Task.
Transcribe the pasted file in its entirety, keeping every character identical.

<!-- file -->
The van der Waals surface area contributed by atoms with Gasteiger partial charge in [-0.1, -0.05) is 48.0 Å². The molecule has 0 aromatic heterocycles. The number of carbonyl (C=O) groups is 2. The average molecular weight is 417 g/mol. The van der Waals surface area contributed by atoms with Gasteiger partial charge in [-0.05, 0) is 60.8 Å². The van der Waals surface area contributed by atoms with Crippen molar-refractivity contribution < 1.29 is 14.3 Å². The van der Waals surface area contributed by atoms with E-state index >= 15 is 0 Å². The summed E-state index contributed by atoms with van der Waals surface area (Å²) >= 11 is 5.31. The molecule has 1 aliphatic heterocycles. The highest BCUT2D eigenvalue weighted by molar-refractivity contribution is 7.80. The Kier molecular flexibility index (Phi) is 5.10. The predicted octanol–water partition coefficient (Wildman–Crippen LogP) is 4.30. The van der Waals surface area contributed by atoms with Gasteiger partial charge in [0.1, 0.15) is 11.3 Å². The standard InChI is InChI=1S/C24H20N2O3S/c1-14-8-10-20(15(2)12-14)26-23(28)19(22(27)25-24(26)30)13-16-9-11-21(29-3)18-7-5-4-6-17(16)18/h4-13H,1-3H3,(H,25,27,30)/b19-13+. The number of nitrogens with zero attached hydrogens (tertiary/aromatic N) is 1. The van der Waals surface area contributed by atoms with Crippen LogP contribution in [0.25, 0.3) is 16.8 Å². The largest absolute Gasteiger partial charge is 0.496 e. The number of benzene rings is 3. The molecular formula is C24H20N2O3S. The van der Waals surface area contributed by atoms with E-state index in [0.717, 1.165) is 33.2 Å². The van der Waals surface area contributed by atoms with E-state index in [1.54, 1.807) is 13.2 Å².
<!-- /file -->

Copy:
The van der Waals surface area contributed by atoms with Gasteiger partial charge in [-0.1, -0.05) is 48.0 Å². The molecule has 0 aromatic heterocycles. The number of carbonyl (C=O) groups is 2. The average molecular weight is 417 g/mol. The van der Waals surface area contributed by atoms with Gasteiger partial charge in [-0.05, 0) is 60.8 Å². The van der Waals surface area contributed by atoms with Crippen molar-refractivity contribution < 1.29 is 14.3 Å². The van der Waals surface area contributed by atoms with E-state index >= 15 is 0 Å². The summed E-state index contributed by atoms with van der Waals surface area (Å²) >= 11 is 5.31. The molecule has 1 aliphatic heterocycles. The highest BCUT2D eigenvalue weighted by molar-refractivity contribution is 7.80. The Kier molecular flexibility index (Phi) is 5.10. The predicted octanol–water partition coefficient (Wildman–Crippen LogP) is 4.30. The van der Waals surface area contributed by atoms with Gasteiger partial charge in [0.1, 0.15) is 11.3 Å². The standard InChI is InChI=1S/C24H20N2O3S/c1-14-8-10-20(15(2)12-14)26-23(28)19(22(27)25-24(26)30)13-16-9-11-21(29-3)18-7-5-4-6-17(16)18/h4-13H,1-3H3,(H,25,27,30)/b19-13+. The number of nitrogens with zero attached hydrogens (tertiary/aromatic N) is 1. The van der Waals surface area contributed by atoms with Crippen LogP contribution in [0.25, 0.3) is 16.8 Å². The largest absolute Gasteiger partial charge is 0.496 e. The number of benzene rings is 3. The molecular formula is C24H20N2O3S. The van der Waals surface area contributed by atoms with E-state index in [0.717, 1.165) is 33.2 Å². The van der Waals surface area contributed by atoms with E-state index in [1.54, 1.807) is 13.2 Å².